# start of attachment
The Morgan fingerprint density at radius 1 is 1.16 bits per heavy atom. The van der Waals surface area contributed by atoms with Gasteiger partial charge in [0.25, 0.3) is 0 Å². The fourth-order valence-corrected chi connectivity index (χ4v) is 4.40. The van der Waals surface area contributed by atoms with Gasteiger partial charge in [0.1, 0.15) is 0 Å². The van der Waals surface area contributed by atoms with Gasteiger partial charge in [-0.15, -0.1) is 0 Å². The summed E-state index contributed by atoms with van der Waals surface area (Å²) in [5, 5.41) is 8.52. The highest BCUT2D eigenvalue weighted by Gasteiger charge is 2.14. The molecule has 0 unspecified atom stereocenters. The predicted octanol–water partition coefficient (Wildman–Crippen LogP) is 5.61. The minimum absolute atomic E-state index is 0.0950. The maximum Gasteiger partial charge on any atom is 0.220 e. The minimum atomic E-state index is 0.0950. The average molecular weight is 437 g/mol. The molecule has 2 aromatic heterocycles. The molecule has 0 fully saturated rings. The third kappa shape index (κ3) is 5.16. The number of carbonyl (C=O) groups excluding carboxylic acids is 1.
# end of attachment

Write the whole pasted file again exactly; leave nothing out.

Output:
The Morgan fingerprint density at radius 1 is 1.16 bits per heavy atom. The van der Waals surface area contributed by atoms with Gasteiger partial charge in [0.25, 0.3) is 0 Å². The fourth-order valence-corrected chi connectivity index (χ4v) is 4.40. The van der Waals surface area contributed by atoms with Gasteiger partial charge in [0.1, 0.15) is 0 Å². The van der Waals surface area contributed by atoms with Gasteiger partial charge in [-0.15, -0.1) is 0 Å². The summed E-state index contributed by atoms with van der Waals surface area (Å²) in [5, 5.41) is 8.52. The highest BCUT2D eigenvalue weighted by Gasteiger charge is 2.14. The molecule has 0 unspecified atom stereocenters. The predicted octanol–water partition coefficient (Wildman–Crippen LogP) is 5.61. The minimum absolute atomic E-state index is 0.0950. The maximum Gasteiger partial charge on any atom is 0.220 e. The minimum atomic E-state index is 0.0950. The average molecular weight is 437 g/mol. The molecule has 2 aromatic heterocycles. The molecule has 0 fully saturated rings. The third kappa shape index (κ3) is 5.16. The number of carbonyl (C=O) groups excluding carboxylic acids is 1.